[Play A Knight’s Tale video clip – 2:25] – This clip shows a funny/fancy introduction for Sir Ulrich
That is how you do an introduction, right?! Don’t you think I should be introduced like that each week before I preach? That movie is called A Knight’s Tale, and the it is the story of a peasant who pretends to be a knight in the world of medieval jousting. What makes his introduction funny (in addition to none of it being true) is that just before the scene you saw, the other jouster is introduced by his herald in a much less inspiring fashion. The reason this herald went to such extremes to introduce Sir Ulrich was that Sir Ulrich was not a “sir” at all, but a peasant. So, the herald goes over the top in his explanation of Sir Ulrich’s lineage in hopes that no one would dare to question it.
Today, in chapter 3 of Matthew we are going to study perhaps the most famous herald of all time – John the Baptist. What you will see today is that just as Jesus had been prophesied about, there were also prophecies that spoke of someone that would come before the Promised Messiah – a forerunner of sorts, and the Jews had been waiting for this person. However, the Jews thought this person was going to be Elijah because of what God had said at the very end of the Old Testament.
The last book of the Old Testament was Malachi, it is a small book, only four chapters long, and in the last chapter, the last two verses say this, “See, I will send you the prophet Elijah before that great and dreadful day of the LORD comes. 6 He will turn the hearts of the fathers to their children, and the hearts of the children to their fathers; or else I will come and strike the land with a curse.” So, the Jews expected Elijah to come before the Messiah. In fact, at every orthodox Jewish Passover ceremony, there was a cup at the table reserved for the prophet Elijah. At the circumcision of a Jewish child, a chair was placed for Elijah, anticipating that if Elijah would ever come and sit in the chair or drink the cup, that would be the sign that the King was arriving.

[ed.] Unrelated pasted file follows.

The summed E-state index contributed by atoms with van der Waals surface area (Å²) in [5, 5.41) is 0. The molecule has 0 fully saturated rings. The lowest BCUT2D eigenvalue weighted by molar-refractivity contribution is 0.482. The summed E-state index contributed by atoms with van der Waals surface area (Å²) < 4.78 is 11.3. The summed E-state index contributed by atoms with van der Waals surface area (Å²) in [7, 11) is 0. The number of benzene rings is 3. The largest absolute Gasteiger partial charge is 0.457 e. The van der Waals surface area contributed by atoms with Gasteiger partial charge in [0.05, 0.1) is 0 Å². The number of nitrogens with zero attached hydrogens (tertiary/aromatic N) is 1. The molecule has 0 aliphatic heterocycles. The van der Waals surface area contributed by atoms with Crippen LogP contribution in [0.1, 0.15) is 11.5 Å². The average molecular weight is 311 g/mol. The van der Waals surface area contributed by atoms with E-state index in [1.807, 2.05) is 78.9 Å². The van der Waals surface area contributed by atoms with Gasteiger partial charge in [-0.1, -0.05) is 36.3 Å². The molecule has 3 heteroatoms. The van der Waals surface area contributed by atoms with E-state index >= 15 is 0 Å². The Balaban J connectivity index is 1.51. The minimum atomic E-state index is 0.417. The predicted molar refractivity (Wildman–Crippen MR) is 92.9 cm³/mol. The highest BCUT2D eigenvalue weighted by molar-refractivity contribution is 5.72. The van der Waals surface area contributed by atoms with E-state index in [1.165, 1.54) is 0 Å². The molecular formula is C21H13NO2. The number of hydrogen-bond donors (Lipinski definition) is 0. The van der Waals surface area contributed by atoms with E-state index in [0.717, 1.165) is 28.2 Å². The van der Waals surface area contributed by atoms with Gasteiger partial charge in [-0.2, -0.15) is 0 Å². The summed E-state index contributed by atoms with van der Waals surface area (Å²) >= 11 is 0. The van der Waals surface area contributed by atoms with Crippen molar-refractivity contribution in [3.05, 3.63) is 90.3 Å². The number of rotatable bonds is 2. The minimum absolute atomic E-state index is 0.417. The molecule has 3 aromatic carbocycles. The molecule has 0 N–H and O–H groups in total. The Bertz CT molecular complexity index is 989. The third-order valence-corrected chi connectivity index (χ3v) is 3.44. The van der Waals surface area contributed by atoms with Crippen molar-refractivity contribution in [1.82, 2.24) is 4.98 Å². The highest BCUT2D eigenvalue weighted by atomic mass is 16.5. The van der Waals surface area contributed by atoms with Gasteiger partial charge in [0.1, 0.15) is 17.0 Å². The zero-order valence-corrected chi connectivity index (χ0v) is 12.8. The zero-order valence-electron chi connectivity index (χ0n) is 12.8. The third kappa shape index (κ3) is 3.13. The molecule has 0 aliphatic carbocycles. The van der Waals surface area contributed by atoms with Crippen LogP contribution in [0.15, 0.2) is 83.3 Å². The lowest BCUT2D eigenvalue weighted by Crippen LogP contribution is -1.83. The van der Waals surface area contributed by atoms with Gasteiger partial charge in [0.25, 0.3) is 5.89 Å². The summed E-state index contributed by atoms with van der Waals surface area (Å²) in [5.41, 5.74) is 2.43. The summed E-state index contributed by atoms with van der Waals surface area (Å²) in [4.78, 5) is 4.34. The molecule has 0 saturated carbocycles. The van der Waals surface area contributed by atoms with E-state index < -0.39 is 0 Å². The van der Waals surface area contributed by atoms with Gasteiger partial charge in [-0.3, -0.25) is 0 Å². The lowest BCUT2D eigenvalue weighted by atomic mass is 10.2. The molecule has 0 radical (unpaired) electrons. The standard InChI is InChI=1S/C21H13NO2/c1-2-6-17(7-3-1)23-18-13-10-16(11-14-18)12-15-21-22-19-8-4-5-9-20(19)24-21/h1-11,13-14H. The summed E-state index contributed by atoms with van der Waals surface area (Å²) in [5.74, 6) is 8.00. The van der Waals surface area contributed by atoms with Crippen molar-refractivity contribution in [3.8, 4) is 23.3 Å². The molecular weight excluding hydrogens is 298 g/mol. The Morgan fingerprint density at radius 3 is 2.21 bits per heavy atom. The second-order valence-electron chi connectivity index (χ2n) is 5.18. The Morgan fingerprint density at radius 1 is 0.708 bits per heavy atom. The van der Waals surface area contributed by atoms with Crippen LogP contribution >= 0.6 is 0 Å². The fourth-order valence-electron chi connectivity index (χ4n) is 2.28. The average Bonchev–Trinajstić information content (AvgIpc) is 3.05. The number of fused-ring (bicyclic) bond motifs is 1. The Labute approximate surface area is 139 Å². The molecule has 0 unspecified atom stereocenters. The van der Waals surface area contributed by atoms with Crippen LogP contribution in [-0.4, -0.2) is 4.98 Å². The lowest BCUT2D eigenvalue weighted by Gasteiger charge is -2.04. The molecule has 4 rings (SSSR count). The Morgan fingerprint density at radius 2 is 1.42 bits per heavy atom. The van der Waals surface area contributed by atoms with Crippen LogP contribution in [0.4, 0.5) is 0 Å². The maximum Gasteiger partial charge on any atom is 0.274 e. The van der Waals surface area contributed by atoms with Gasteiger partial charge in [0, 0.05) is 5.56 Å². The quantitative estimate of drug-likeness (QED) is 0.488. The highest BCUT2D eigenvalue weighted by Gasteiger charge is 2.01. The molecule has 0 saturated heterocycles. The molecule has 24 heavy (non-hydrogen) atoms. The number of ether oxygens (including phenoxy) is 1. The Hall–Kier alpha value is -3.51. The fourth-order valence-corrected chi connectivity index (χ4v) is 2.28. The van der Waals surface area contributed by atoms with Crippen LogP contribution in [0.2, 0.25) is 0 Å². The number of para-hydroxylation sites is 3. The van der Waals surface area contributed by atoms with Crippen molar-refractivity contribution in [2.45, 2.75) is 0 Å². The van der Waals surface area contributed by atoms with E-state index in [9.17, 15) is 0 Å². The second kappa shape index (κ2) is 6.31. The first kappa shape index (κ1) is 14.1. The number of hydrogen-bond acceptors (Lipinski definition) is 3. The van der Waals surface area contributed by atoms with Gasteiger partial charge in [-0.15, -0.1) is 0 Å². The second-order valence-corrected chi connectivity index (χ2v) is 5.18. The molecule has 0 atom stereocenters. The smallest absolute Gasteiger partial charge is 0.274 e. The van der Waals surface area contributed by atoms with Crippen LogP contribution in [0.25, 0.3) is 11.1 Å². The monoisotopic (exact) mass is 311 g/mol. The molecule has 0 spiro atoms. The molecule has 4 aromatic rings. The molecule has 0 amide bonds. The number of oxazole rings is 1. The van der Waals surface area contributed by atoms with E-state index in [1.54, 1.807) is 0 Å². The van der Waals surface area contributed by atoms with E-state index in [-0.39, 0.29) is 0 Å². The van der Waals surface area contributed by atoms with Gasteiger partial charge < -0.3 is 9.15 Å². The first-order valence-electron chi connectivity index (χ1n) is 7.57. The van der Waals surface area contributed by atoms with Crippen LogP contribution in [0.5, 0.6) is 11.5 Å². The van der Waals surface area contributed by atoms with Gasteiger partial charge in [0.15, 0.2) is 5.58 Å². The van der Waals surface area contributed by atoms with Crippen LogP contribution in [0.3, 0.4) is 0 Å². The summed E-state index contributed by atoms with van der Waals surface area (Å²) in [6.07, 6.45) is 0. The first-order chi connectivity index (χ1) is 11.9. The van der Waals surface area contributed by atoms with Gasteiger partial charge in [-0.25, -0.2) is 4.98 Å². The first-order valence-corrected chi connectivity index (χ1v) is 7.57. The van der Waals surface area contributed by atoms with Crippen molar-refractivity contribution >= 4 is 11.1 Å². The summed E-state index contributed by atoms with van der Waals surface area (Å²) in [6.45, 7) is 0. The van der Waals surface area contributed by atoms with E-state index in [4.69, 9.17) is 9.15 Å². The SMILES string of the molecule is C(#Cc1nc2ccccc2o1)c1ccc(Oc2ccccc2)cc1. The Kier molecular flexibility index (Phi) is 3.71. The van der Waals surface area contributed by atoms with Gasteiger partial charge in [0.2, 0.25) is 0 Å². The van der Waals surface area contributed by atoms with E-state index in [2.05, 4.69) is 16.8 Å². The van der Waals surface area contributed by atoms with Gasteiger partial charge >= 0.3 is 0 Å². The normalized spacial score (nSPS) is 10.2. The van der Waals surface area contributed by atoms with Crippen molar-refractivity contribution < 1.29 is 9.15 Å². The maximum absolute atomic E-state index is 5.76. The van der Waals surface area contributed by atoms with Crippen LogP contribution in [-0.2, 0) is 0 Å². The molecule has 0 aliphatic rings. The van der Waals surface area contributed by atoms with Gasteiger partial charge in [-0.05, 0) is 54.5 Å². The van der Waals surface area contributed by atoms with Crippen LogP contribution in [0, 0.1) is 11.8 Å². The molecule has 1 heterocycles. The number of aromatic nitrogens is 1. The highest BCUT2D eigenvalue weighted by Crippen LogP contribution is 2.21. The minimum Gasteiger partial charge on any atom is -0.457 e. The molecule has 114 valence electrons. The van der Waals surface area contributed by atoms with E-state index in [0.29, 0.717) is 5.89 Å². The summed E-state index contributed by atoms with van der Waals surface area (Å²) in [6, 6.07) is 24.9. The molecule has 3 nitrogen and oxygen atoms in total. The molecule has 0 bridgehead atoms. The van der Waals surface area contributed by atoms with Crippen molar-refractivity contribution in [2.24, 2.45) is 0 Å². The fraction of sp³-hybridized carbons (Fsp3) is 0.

What the Jewish people failed to see though, was that while John was not Elijah, he was the fulfillment of the prophecy that Elijah would come. John the Baptist was the Elijah of the New Testament that had come to prepare the way for the Messiah. How do we know John fulfilled that role? Chapter 1 of Luke, tells of John the Baptist’s father Zechariah being spoken to by an angel in the Temple. The angle tells him that despite their old age, he and his wife are going to have a child, and then the angel explained what this child would be like. Luke 1:13-17 says,
“Your wife Elizabeth will bear you a son, and you are to give him the name John. 14 He will be a joy and delight to you, and many will rejoice because of his birth, 15 for he will be great in the sight of the Lord. He is never to take wine or other fermented drink, and he will be filled with the Holy Spirit even from birth. 16 Many of the people of Israel will he bring back to the Lord their God. 17 And he will go on before the Lord, in the spirit and power of Elijah, to turn the hearts of the fathers to their children and the disobedient to the wisdom of the righteous—to make ready a people prepared for the Lord.”
Let me give you another proof that John the Baptist is the Elijah Malachi spoke of. Look up Matthew 17. This is the story of the Transfiguration of Jesus. In Matthew 17:5-13 we read,